"13 When they saw the courage of Peter and John and realized that they were unschooled, ordinary men, they were astonished and they took note that these men had been with Jesus. 14 But since they could see the man who had been healed standing there with them, there was nothing they could say. 15 So they ordered them to withdraw from the Sanhedrinand then conferred together. 16 “What are we going to do with these men?” they asked. “Everyone living in Jerusalem knows they have performed a notable sign, and we cannot deny it. 17 But to stop this thing from spreading any further among the people, we must warn them to speak no longer to anyone in this name.”
Peter and John healed the crippled man by the power of Christ. The Jewish leaders understood that this was from God, but also knew what would happen if they admitted it. Instead of admitting that the power was from God, instead, they decided to threaten them and use their power and authority to stop them from preaching. They "warn[ed] them to speak no longer to anyone in this name." Should Peter and John submit to the authorities at this very moment? After the magistrates demanded Peter and John to be silent, they answered them, "Whether it is right in the sight of God to listen to you rather than to God, you must judge, for we cannot but speak of what we have seen and heard" (vv. 19-20). What happens when there is a conflict between God's law and the rule of men? Sproul tells us, "If any ruler-a governing official or body, school teacher, boss, or military commander- commands you to do something God forbids or forbids you from doing something God commands, not only may you disobey, but you must disobey." When it boils down to either obeying the rule of man or God's law, we must obey God.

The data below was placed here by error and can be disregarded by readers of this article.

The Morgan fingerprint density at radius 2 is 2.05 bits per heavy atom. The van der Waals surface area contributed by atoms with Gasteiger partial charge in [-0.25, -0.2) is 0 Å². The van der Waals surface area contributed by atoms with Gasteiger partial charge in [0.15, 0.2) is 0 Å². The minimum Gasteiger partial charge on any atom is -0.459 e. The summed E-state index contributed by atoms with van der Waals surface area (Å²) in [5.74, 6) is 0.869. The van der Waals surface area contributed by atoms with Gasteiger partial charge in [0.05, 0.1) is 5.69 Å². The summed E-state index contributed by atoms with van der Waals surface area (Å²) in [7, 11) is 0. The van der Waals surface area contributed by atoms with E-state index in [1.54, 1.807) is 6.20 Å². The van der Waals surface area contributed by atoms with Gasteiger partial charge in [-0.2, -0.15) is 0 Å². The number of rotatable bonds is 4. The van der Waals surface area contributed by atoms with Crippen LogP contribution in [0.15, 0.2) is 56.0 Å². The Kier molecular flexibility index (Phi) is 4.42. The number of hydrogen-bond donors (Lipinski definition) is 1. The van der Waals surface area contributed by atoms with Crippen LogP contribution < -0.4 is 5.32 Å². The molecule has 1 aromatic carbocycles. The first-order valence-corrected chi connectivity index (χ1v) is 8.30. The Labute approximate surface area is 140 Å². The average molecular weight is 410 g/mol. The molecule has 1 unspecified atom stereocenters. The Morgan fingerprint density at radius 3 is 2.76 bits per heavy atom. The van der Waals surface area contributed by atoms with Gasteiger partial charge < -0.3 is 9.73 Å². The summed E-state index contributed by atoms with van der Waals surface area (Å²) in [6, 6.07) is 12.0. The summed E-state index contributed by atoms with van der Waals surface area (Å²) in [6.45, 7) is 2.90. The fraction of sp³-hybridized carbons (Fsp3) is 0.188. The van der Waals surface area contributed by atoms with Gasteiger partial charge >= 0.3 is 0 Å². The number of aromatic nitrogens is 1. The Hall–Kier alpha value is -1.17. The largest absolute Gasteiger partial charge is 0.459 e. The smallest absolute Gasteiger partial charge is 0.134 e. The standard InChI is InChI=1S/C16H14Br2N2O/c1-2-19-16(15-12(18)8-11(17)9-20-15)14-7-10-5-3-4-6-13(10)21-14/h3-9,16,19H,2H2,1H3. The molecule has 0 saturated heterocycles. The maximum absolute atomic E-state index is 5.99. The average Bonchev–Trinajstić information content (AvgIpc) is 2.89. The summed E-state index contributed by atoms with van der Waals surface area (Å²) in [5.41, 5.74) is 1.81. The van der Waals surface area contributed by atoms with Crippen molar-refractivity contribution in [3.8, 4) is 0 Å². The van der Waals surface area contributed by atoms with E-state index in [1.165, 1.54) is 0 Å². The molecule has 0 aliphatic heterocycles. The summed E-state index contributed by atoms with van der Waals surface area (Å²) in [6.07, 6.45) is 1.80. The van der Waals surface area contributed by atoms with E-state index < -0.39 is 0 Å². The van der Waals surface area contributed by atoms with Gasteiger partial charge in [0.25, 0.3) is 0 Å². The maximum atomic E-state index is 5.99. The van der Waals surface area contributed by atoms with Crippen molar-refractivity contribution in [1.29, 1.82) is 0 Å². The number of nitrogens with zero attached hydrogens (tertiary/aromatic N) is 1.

Let us look at a few real-life applications to help us to understand when and why we should disobey. If the government commands us to have an abortion, then we would disobey because we obey a higher authority, God. If the government says that we should not preach God's word or give out the scriptures, then we would have to disobey because Christ commands us to "disciple the nations." This is why our freedom to practice religion is very important. It gives us the ability to act in our conscience. Unfortunately, what we see today is the deconstruction of the freedom of religion.
Nowadays, the ability to exercise our conscience is being slowly taken away by our governments, but interestingly, the practice of civil disobedience is still at large. We see many civil protests that argue that the Constitution is unjust and seek to violate it with every chance they can. Therefore, in order to understand civil obedience we must understand the basic principles of the relationship between church and state. Without the understanding of the God giving authority to those who are in power, there is no way one will ever obey the government. The church and state has its own spheres and as Christians we should seek to uphold our respect for both.
1) What is civil obedience? What is civil disobedience? Why is this important to understand?
2) What does Luke 2 show us? Should Mary and Joseph protested Caesar's demands?
3) What does Apostle Paul tell us to do in Romans 13? Do you agree or disagree?
4) When must we disobey? Have you ever been in a situation in which you had to disobey authorities? Have you ever been in a situation in which you wrongfully disobeyed authority?